GVSU expert: With U.S. facing unique stress point, history shows how America emerged stronger after dark times

As a historian, Paul Murphy often assesses the arc of American history through its stress points and how the country responded.

The attack on the U.S. Capitol and the subsequent accusations that a sitting president provoked a group of citizens to use force against a branch of government is a stress point without parallel, said Murphy, a GVSU professor of history.

This fragile moment for the U.S. is a likely turning point with an unknown direction, he said.

"At moments when for social or economic reasons the system breaks down, unorthodox things can happen, and these moments of crisis can be productive or create positive things -- we fight a war that ends slavery and we come out stronger, we fight an economic catastrophe and come out stronger," Murphy said, adding, "It's not guaranteed, either.

"In these moments of great uncertainty, when we're not sure what will happen, there is a greater appreciation for what people went through in these crises."



Paul Murphy
Paul Murphy, professor of history
Image Credit: Kendra Stanley-Mills

Viewed through a political history lens, Murphy sees both contemporary influences and historical features to the recent events.

Forces that have contributed to the current crisis include an effort to delegitimize the federal government, along with other institutions in American society, such as the media, Murphy said. Different groups of people cannot agree on facts because of a fractured view of the media.

Also, while there is intense partisanship, that is nothing new to the U.S., Murphy noted, pointing to an era in the 19th century that was dominated by political bosses who demanded loyalty and mobilized vigorous participation in the process. He sees elements of this "throwback" style in today's climate.

Another element with a long history in American is violence, including threats to the Capitol. Murphy said duels, physical fights and other altercations in Congress, and unrest among citizens and riots, are all part of the landscape. "People act politically in violent ways," he said.

The British burned the Capitol in 1814 during the War of 1812, and the Capitol was the likely target for hijackers of the plane that crashed in Pennsylvania during the Sept. 11 attacks.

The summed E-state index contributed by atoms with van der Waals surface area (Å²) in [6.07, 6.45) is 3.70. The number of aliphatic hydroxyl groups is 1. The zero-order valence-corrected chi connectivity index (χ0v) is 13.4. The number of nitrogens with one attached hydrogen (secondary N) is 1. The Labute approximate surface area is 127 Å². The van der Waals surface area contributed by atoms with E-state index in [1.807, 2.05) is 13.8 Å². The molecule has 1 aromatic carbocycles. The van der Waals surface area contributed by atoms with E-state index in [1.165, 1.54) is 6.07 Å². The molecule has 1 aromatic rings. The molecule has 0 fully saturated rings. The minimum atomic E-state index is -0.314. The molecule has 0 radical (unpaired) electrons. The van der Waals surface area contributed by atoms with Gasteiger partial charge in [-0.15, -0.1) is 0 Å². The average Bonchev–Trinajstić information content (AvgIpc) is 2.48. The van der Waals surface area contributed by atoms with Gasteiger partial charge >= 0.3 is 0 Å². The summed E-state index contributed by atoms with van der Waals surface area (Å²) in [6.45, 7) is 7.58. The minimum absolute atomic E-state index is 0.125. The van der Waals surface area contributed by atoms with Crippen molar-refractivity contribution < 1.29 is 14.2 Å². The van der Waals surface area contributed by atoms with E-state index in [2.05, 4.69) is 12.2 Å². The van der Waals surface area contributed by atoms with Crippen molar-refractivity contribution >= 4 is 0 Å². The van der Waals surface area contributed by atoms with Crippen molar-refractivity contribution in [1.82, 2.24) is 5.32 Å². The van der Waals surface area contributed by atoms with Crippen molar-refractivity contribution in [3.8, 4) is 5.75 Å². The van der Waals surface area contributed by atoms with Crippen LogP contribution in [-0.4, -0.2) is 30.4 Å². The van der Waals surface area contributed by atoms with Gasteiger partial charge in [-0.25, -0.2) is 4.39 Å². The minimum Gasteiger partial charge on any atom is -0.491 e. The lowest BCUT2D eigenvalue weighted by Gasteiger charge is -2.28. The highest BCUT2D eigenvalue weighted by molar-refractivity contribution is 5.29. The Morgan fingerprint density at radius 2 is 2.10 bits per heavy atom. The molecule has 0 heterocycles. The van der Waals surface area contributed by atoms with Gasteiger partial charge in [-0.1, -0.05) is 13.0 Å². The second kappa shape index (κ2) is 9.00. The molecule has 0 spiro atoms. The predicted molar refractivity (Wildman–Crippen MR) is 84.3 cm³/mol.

Still, even knowing that history, the unique nature of recent events -- including the sustained effort by President Donald Trump to overturn election results -- is unsettling and will create a wide swath of fallout, Murphy said. 

Politically, he said, the fallout likely includes a reckoning among Republicans, particularly those who aligned with Trump. An additional consideration for those in the GOP is contending with a base that through a complex evolution through the decades now has a significant segment of citizens loyal to Trump's worldview, he said.

This situation joins other stress points in the nation's political history, he said. Some examples:

  • 1860 into 1861: "A key moment in American history. The nation really did fall apart."
  • 1932 to 1933: A country ravaged by the Great Depression is on the brink -- "It was a moment when people thought a revolution could occur" -- as the presidency transitioned from Herbert Hoover to Franklin D. Roosevelt.
  • Sept. 11, 2001: There is initial unity, then divisions develop over the Iraq War, increased surveillance of citizens and other issues.
  • Late 2007: The Great Recession starts.

But perhaps a vitriolic election during America's infancy could be illuminating, Murphy said.

In 1800, the division among members of the Republican Party and the Federalist Party was deep and the rancor at a high pitch. Each side thought the other was going to ruin the young republic, he said. There was a question about whether the Federalists would even accept the election of Republican Thomas Jefferson.

But ultimately, in 1801: "As deeply as they opposed the Republicans, the Federalists freely gave up their power to the Republicans. They did it with the expectation that they would have a chance to return to power if they win elections," he said. "They were committed to the experiment of American self government, and hopefully that's what we'll see take hold."